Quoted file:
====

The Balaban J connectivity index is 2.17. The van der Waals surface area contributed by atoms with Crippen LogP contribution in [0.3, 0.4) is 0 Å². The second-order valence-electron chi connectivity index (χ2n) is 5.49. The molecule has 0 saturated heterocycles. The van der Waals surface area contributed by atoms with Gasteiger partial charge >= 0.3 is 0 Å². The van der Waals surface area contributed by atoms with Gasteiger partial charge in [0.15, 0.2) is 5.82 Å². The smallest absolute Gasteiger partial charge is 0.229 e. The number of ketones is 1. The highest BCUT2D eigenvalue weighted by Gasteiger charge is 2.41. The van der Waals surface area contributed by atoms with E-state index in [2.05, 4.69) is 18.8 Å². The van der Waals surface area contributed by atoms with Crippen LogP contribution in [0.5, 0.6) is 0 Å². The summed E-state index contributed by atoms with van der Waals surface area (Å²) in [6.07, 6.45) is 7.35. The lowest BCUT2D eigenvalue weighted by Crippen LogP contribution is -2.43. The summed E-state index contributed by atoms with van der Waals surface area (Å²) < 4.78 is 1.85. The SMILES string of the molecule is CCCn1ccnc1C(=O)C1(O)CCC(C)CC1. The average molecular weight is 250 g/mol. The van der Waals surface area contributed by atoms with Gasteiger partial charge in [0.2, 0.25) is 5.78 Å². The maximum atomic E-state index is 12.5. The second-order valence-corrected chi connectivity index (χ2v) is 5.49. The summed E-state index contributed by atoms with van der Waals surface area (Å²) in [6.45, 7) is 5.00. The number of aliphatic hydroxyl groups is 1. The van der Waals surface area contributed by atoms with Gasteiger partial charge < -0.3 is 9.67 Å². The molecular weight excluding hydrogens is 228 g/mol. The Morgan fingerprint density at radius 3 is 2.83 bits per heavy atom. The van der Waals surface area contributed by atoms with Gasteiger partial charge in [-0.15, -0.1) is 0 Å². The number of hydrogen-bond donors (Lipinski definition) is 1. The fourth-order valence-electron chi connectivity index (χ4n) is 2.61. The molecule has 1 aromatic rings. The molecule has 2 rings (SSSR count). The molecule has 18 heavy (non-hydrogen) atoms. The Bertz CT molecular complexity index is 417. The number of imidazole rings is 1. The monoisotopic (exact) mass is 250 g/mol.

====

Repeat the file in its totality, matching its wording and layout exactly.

The Balaban J connectivity index is 2.17. The van der Waals surface area contributed by atoms with Crippen LogP contribution in [0.3, 0.4) is 0 Å². The second-order valence-electron chi connectivity index (χ2n) is 5.49. The molecule has 0 saturated heterocycles. The van der Waals surface area contributed by atoms with Gasteiger partial charge >= 0.3 is 0 Å². The van der Waals surface area contributed by atoms with Gasteiger partial charge in [0.15, 0.2) is 5.82 Å². The smallest absolute Gasteiger partial charge is 0.229 e. The number of ketones is 1. The highest BCUT2D eigenvalue weighted by Gasteiger charge is 2.41. The van der Waals surface area contributed by atoms with E-state index in [2.05, 4.69) is 18.8 Å². The van der Waals surface area contributed by atoms with Crippen LogP contribution in [0.5, 0.6) is 0 Å². The summed E-state index contributed by atoms with van der Waals surface area (Å²) in [6.07, 6.45) is 7.35. The lowest BCUT2D eigenvalue weighted by Crippen LogP contribution is -2.43. The summed E-state index contributed by atoms with van der Waals surface area (Å²) < 4.78 is 1.85. The SMILES string of the molecule is CCCn1ccnc1C(=O)C1(O)CCC(C)CC1. The average molecular weight is 250 g/mol. The van der Waals surface area contributed by atoms with Gasteiger partial charge in [0.2, 0.25) is 5.78 Å². The maximum atomic E-state index is 12.5. The second-order valence-corrected chi connectivity index (χ2v) is 5.49. The summed E-state index contributed by atoms with van der Waals surface area (Å²) in [6.45, 7) is 5.00. The number of aliphatic hydroxyl groups is 1. The van der Waals surface area contributed by atoms with Gasteiger partial charge < -0.3 is 9.67 Å². The molecular weight excluding hydrogens is 228 g/mol. The Morgan fingerprint density at radius 3 is 2.83 bits per heavy atom. The van der Waals surface area contributed by atoms with Gasteiger partial charge in [-0.15, -0.1) is 0 Å². The number of hydrogen-bond donors (Lipinski definition) is 1. The fourth-order valence-electron chi connectivity index (χ4n) is 2.61. The molecule has 1 aromatic rings. The molecule has 2 rings (SSSR count). The molecule has 18 heavy (non-hydrogen) atoms. The Bertz CT molecular complexity index is 417. The number of imidazole rings is 1. The monoisotopic (exact) mass is 250 g/mol.